Text and Photographs by Evan Thornton
CNS Special Report
COLLEGE PARK – When Grady Chaltain returned to the University of Maryland last month after a two-semester absence, he had to find an extremely clean place to live.
Most college apartments are notoriously filthy. But chemotherapy left Chaltain, who is recovering from a form of brain cancer, with an weakened immune system.
The 22-year-old New Hampshire native missed nearly a year of college after being diagnosed in 2011 with medulloblastoma, a disease which has 500 diagnoses a year in the United States, according to the MD Anderson Cancer Center.
“All I wanted to do all winter long was to be in class. I would have given anything to be in class,” said Chaltain. “Being in between hospitals and home became so boring.”
Chaltain’s life has been radically altered after his treatment for cancer. Since brain surgery, he has had to relearn basic motor skills like walking and talking.
When he returned to College Park, he moved into the new University View apartments. Other university housing options are very old, and might put Grady’s rebuilding immune system at risk because of potential mold or bacteria.
Chaltain moved back on April 20. But that same weekend, Chaltain hit a body temperature of 103 degrees and had to be hospitalized at Washington National Hospital for four days.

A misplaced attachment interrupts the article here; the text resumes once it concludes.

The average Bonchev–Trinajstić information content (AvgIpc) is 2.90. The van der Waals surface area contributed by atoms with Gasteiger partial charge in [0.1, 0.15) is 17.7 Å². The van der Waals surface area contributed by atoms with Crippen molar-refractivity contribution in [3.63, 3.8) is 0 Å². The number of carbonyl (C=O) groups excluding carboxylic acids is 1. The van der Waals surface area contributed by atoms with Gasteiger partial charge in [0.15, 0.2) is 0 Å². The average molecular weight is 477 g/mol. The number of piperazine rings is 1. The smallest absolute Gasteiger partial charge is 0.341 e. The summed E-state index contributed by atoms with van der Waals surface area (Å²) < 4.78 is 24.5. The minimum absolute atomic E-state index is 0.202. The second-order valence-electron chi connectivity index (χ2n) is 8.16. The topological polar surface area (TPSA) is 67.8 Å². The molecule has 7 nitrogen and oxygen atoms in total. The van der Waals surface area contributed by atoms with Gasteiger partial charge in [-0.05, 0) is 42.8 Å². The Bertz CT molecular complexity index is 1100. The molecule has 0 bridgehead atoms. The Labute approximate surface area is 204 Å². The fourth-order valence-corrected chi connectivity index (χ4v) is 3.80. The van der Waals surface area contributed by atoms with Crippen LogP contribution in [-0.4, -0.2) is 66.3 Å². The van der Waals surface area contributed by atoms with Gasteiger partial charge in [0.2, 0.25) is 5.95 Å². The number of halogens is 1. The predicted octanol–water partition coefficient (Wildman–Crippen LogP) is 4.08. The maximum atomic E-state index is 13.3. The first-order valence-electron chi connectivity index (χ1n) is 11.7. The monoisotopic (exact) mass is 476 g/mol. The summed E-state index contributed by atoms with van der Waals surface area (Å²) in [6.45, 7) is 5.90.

According to the American Cancer Society, medulloblastoma has a 60 percent five-year survival rate.
Chaltain has not let his fragile condition prevent him from his former college experience. Just two days after his return from the hospital, Chaltain had attended both his fraternity’s annual graduate dinner and outdoor philanthropy event.
“I can’t see him backing down from anything. He just takes everything head on and accepts the challenge. He has already talked to me about getting big in the gym,” said Evan Ritz, Chaltain’s former roommate.
Chaltain can’t move around as much as he would like and tires quickly, but he is quick to crack a joke about his condition.
At Carolina Kitchen, a restaurant where Chaltain formerly bartended, he laughed at a fraternity brother who wouldn’t finish his drink.
“Come on, finish the drink!,” Chaltain said as he finished his glass of whiskey. “I even had cancer.”
Chaltain is only allowed to drink in moderation because of his condition.
“He has this way of getting hit so hard, and coming out on top, and coming out as the strongest person”, said Liz Benz, Chaltain’s girlfriend.
Though the experience has been difficult, Chaltain said he was grateful for the unique outlook on life the disease has given him.
“Cancer has given me a wonderful perspective on life and I would never want to go through it again, but I am thankful I did because it’s going to keep me grounded,” he said.